Weekend reads: A solar-powered coal museum - Smart Energy Decisions

Energy Efficiency, Power Prices, Regulation, Solar  -  April 8, 2017

Weekend reads: Coal museum goes solar; GE mulls lighting sale; Ohio looks to nuke subsidies & more

Every Saturday, we'll bring you five of the most interesting — or quirky; it is the weekend after all — energy stories from around the web that you may have missed this week. This weekend's reads:

General Electric Wants Out of the Lightbulb Business (The Wall Street Journal): The company that pioneered lightbulbs now wants to turn off the switch. General Electric Co. GE +0.75% is weighing a sale of its consumer-lighting business, which for decades defined the company following its co-founding 125 years ago by Thomas Edison, the inventor of the first viable incandescent lamp. The Boston-based industrial giant has been interviewing investment banks to sell the unit, which could fetch around $500 million, according to people familiar with the matter. 

Kentucky coal museum switching to solar power (CNN): You wouldn't expect a museum dedicated to the coal industry to run on anything other than coal -- but a mining museum in Kentucky is soon to be solar powered. The Kentucky Coal Mining Museum in Benham, owned by Southeast Kentucky Community and Technical College, is switching to solar power to save money. The museum, which memorializes Kentucky's history in coal mining, is modernizing with a new form of cheaper energy.

States, greens sue feds over delays in energy efficiency rules (The Hill): Environmentalists and Democratic attorneys general have sued the Trump administration over its decision to suspend implementation of several energy efficiency rules. Earlier this month, the administration proposed delaying six rules setting high energy efficiency standards for products such as ceiling fans, walking-in coolers and freezers, and others.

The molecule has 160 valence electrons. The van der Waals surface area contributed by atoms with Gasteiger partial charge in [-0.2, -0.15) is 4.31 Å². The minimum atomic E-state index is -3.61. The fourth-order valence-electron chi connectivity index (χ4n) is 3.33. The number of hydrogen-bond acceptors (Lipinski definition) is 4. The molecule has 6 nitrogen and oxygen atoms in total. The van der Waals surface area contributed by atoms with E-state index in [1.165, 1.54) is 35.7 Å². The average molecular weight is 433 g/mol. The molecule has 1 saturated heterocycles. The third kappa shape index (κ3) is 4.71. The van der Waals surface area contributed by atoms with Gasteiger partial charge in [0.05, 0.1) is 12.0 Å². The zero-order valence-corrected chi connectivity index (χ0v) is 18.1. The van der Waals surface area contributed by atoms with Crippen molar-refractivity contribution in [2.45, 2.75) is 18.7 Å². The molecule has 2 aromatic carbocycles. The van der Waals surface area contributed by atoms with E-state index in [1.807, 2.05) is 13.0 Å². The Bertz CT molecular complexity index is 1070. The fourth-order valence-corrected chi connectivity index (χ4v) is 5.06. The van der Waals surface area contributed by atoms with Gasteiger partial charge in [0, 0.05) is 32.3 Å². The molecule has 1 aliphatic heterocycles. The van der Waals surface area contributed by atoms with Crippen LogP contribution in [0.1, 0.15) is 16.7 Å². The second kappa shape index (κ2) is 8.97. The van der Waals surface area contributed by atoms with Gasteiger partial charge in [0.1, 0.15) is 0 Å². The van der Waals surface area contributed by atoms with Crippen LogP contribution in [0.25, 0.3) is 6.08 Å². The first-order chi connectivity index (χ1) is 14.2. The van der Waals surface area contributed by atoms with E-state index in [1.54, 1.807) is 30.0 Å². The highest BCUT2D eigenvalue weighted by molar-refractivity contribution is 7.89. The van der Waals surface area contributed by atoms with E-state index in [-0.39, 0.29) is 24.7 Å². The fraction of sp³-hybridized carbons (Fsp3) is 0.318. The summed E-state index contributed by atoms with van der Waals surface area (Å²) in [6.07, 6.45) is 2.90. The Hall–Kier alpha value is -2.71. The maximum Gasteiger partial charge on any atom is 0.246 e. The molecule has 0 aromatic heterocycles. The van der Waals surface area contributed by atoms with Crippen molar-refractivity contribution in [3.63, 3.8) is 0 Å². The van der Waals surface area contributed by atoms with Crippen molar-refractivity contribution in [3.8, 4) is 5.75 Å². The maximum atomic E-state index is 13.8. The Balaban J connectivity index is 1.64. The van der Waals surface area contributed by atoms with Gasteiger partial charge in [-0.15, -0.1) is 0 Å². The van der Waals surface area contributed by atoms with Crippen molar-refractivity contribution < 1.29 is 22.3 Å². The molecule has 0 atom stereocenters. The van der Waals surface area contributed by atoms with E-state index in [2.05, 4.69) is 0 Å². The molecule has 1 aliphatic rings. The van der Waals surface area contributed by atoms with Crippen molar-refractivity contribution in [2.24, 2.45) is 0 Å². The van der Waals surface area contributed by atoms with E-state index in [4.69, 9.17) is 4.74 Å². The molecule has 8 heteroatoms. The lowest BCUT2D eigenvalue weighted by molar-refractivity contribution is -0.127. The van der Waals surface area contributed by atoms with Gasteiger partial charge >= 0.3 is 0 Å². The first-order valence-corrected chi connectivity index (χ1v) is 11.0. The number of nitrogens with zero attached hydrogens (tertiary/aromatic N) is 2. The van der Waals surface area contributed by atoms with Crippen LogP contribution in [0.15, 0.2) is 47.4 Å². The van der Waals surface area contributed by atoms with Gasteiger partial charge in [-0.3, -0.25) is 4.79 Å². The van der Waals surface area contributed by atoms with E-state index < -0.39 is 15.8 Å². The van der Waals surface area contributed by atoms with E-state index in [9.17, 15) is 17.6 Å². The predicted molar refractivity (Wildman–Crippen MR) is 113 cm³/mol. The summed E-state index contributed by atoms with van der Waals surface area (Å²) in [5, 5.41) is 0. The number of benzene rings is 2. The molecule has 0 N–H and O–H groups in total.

Ohio lawmakers introduce bill to support FirstEnergy's nuclear plants (Utility Dive): Ohio is the latest state to catch ZEC fever. Zero emission credits are designed to aid nuclear plants at risk of early closure in the nation's wholesale markets by paying them for their zero-carbon generation. But critics, ranging from consumer advocates to gas generators, have opposed them, saying they threaten price formation in organized power markets. 

Former Google Vice President Starts a Company Promising Clean and Safe Nuclear Energy (Bloomberg):  Mike Cassidy, who was formerly vice president at Alphabet's X research lab and headed Project Loon, its high-altitude balloon-based internet access initiative, is ready to try the nuclear option. Though Cassidy remains an advisor at Google, he has quietly started a new company, Apollo Fusion. On Friday, a website for the firm, which previously consisted only of a definition of the phrase "nuclear fusion," was updated to include a vision statement that gives a tantalizing peek into Cassidy's plans.

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